There may not be much to do here, but Irkutsk is the jumping off point for visiting Lake Baikal. Unfortunately I had a bit of a bad experience with the minibus to the village of Listvyanka. The bus costs 120 roubles and I handed over 200 and waited for change. In the time it took me to put my coat back on the driver had conveniently forgotten that I had given him money and started asking for more (miraculously, he remembered taking payment from all the Russians on the bus). When I took change myself from the pile of money on the front seat he started shouting and when I walked off actually pushed me back into the van. Maybe he expected the meek delicate little English girl to fold at that point and give the scary Russian con man all her money. Maybe he hadn’t noticed I was wielding a large umbrella. I hope he has some bruises to make him reconsider next time.
Happily, I can report that the rest of my time in Listvyanka was lovely, if a little cold. I don’t think I can ever complain about how fickle the weather in England is after experiencing a Russian spring. When I arrived in Irkutsk it was 27 degrees and I was sweating by the time I got to the hostel. Two days later by the lake I had this.
By that afternoon it was hot again and turning all the snow to slush. Barmy. I had hoped to do a bit of hiking around the Circum-Baikal trail, but the snow and subsequent two days of melting slush hampered me a bit as the only shoes I had found to fit my huge clown feet in Japan were canvas tennis shoes. Just walking up and down the roads was hard enough when my feet were getting soaked in the first 5 metres.
There’s still plenty to do in the village though, including diving, if you’re insane. Thus isn’t just for the middle of summer, I actually saw someone coming up from a dive. I didn’t take a photo though. He looked cold and grumpy. I imagine there’s lots to see if you are impervious to the cold though, Lake Baikal being the biggest lake in the world! Before any Americans get their knickers in a twist, Lake Superior is far bigger by surface area, but because Baikal is so deep, it has more water volume than all 5 Great Lakes put together. In fact, it’s getting deeper all the time as the tectonic plates shift apart and in the distant future when humans have made way for the newly dominant cockroaches it will be the next ocean.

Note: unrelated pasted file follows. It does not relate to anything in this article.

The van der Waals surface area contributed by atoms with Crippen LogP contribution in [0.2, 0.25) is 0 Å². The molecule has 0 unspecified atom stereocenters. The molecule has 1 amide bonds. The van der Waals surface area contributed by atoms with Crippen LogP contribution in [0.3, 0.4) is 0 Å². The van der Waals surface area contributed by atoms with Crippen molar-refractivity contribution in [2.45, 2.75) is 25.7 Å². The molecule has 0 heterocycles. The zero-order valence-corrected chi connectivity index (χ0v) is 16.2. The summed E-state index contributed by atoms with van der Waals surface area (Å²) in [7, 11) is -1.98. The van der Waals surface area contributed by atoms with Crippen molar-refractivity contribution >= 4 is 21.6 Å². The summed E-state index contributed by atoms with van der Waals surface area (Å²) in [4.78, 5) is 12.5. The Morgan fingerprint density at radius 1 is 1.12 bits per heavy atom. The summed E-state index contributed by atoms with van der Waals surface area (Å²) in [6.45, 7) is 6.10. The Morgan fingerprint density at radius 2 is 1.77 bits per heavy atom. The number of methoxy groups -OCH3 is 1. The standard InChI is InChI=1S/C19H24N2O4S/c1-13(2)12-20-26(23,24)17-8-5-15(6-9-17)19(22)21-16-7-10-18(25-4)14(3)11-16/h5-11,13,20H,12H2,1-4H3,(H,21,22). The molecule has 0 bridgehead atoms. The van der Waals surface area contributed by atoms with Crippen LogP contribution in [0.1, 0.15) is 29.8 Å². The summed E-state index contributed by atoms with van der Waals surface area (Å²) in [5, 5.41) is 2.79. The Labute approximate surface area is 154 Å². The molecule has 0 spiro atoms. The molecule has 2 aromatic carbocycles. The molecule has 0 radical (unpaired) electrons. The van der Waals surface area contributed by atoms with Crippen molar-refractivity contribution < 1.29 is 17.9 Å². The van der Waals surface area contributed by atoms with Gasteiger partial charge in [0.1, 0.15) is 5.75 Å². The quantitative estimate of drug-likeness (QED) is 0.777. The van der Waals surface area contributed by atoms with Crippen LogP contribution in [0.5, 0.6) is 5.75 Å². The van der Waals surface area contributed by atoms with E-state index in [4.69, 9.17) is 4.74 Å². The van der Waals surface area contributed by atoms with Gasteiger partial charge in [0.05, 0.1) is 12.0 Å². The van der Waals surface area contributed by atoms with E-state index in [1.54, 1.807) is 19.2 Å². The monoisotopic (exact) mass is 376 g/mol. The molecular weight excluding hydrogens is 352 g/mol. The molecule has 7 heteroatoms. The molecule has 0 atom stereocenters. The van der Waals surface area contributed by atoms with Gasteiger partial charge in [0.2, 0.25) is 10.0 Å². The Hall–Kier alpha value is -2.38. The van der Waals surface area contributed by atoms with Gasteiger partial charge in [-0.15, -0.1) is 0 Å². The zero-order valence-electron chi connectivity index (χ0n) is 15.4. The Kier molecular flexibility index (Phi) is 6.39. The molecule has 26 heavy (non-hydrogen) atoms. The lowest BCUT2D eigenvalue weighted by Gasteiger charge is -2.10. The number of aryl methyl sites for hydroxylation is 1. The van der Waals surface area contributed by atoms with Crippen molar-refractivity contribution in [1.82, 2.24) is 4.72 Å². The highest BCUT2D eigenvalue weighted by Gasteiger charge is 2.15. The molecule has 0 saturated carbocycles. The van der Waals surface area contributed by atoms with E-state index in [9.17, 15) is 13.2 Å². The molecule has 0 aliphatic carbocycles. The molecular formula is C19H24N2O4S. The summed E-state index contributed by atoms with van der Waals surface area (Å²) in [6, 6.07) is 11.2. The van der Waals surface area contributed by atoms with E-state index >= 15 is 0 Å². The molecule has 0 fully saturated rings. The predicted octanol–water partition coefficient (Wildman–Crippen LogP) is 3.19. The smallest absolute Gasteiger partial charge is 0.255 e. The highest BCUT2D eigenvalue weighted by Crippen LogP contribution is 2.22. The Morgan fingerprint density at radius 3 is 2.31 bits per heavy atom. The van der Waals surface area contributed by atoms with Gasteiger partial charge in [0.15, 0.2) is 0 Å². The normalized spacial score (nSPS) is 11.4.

One thing I know for sure is in there are delightfully pudgy Nerpa seals. You can visit one rather lonely looking one in the small aquarium section of the Baikal museum, or you can go and see the seal show in the Nerpinarium. I admit, I did this purely because I liked the name, although even without that it’s always fun to see seals playing saxophones, painting pictures and blowing raspberries at their trainers.
Although the snow on the trails still hadn’t completely melted by my last day, it was dry enough for me to hike up to the viewpoint behind the museum (you can take a cable car up if you’re feeling lazy). The trees in the way meant I couldn’t get a decent picture sadly, but just round the corner from here the air was so clear that you could see the mountains on the other side of the lake – absolutely stunning.
And with that, all the snow was gone. It seems my winter this year lasted all of three days. I bet karma’s gonna pay me back for that by bringing the polar vortex over to the UK this year.